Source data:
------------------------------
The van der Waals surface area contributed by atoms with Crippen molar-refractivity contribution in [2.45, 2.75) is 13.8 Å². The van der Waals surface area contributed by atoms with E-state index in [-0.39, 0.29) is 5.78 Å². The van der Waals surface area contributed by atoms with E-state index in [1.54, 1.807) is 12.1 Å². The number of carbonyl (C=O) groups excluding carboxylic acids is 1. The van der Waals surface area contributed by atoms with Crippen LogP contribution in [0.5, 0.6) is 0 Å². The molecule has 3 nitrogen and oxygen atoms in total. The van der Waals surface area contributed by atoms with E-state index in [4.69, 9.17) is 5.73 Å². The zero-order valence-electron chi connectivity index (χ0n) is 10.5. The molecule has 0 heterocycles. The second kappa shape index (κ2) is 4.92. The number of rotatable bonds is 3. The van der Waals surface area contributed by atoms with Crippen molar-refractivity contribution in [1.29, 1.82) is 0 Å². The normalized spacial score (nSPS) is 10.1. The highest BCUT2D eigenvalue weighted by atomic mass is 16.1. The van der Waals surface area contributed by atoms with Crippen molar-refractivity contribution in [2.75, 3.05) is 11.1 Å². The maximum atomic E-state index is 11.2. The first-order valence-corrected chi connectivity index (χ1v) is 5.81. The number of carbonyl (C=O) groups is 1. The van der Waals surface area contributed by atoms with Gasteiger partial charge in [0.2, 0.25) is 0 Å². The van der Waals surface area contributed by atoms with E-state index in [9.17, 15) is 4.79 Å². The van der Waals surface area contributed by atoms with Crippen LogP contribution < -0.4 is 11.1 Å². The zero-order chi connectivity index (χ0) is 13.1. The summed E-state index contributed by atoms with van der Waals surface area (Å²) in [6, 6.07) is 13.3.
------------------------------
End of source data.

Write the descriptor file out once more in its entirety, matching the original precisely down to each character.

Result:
The van der Waals surface area contributed by atoms with Crippen molar-refractivity contribution in [2.45, 2.75) is 13.8 Å². The van der Waals surface area contributed by atoms with E-state index in [-0.39, 0.29) is 5.78 Å². The van der Waals surface area contributed by atoms with E-state index in [1.54, 1.807) is 12.1 Å². The number of carbonyl (C=O) groups excluding carboxylic acids is 1. The van der Waals surface area contributed by atoms with Crippen LogP contribution in [0.5, 0.6) is 0 Å². The molecule has 3 nitrogen and oxygen atoms in total. The van der Waals surface area contributed by atoms with E-state index in [4.69, 9.17) is 5.73 Å². The zero-order valence-electron chi connectivity index (χ0n) is 10.5. The molecule has 0 heterocycles. The second kappa shape index (κ2) is 4.92. The number of rotatable bonds is 3. The van der Waals surface area contributed by atoms with Crippen molar-refractivity contribution in [1.29, 1.82) is 0 Å². The normalized spacial score (nSPS) is 10.1. The highest BCUT2D eigenvalue weighted by atomic mass is 16.1. The van der Waals surface area contributed by atoms with Crippen molar-refractivity contribution in [2.75, 3.05) is 11.1 Å². The maximum atomic E-state index is 11.2. The first-order valence-corrected chi connectivity index (χ1v) is 5.81. The number of carbonyl (C=O) groups is 1. The van der Waals surface area contributed by atoms with Gasteiger partial charge in [0.2, 0.25) is 0 Å². The van der Waals surface area contributed by atoms with E-state index in [9.17, 15) is 4.79 Å². The van der Waals surface area contributed by atoms with Crippen LogP contribution < -0.4 is 11.1 Å². The zero-order chi connectivity index (χ0) is 13.1. The summed E-state index contributed by atoms with van der Waals surface area (Å²) in [6, 6.07) is 13.3.